The meaning of Easter has never been the same for me.

What Happened to Tom Glenn After 1975

A friend pointed out that almost everything I talk about in this blog dates in 1975 and before. Why don’t I talk about what happened after 1975?

Because I went on with my career for another 20 years, but none of that is declassified. In other words, I can’t legally reveal any of it. What happened in Vietnam that forms the basis for the fiction in Last of the Annamese was all declassified by 2015. What happened after that appears nowhere in my writing and probably never will. All I can really say is that I did a lot of travelling, but I can’t say where.

The languages I used to speak (I don’t claim to anymore—I’m getting rusty) are public information: French, Italian, German, Spanish, Vietnamese, and Chinese, and I read Latin. Good luck in trying to figure out how they apply to my post-Vietnam career.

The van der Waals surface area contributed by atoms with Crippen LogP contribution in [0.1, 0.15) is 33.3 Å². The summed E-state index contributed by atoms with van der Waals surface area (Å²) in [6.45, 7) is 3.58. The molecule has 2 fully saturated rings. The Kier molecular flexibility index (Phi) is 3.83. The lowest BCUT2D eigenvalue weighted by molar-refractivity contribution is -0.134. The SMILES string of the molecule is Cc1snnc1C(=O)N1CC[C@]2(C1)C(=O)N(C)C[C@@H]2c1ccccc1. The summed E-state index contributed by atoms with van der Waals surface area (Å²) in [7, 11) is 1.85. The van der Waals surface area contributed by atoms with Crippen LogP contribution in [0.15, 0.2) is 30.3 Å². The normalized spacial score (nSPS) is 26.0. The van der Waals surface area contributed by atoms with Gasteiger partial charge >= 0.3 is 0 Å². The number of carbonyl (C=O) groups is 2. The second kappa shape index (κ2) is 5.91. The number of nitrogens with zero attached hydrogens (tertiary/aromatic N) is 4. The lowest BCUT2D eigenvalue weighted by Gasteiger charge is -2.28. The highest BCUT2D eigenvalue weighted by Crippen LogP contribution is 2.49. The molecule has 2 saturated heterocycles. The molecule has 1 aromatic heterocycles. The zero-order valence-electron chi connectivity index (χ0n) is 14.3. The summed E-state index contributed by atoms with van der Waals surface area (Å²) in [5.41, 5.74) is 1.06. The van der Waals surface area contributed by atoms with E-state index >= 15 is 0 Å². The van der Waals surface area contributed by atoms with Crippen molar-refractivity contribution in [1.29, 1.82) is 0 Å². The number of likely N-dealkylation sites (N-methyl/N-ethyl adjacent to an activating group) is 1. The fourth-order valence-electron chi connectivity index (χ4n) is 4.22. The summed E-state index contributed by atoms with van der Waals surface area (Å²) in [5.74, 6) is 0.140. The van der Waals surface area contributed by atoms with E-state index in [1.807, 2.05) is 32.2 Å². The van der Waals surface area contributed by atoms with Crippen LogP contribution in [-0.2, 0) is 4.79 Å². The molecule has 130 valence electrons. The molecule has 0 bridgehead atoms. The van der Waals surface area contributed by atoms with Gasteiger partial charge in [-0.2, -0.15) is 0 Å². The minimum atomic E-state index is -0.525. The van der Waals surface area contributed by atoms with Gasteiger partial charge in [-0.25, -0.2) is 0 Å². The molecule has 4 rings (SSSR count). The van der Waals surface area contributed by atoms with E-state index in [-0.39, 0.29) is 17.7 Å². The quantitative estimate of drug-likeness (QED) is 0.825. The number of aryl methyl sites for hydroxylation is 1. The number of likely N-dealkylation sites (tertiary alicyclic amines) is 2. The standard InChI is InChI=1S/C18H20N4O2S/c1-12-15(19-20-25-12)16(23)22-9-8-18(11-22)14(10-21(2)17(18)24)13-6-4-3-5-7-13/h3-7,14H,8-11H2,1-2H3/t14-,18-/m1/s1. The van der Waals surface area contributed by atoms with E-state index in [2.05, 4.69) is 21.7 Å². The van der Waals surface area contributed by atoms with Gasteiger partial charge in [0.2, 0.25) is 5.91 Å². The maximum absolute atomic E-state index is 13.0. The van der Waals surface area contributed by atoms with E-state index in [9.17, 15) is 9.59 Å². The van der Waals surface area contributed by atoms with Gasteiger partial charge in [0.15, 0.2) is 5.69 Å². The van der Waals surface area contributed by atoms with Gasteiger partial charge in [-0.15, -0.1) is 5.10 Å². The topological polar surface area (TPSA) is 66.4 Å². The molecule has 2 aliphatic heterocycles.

Communications Deception

Toward the end of Last of the Annamese, the U.S. Ambassador dismisses intelligence indicating that the North Vietnamese will attack Saigon. That intelligence comes from the intercept and exploitation of North Vietnamese communications. The Ambassador claims, in a message to the U.S. President and Secretary of State, that the North Vietnamese have used communications deception to fool the U.S. signals intelligence specialists into believing that an attack is forthcoming. When Chuck Griffin, a retired Marine and intelligence officer working in Saigon, asks for the evidence to support such a conclusion, he is ignored.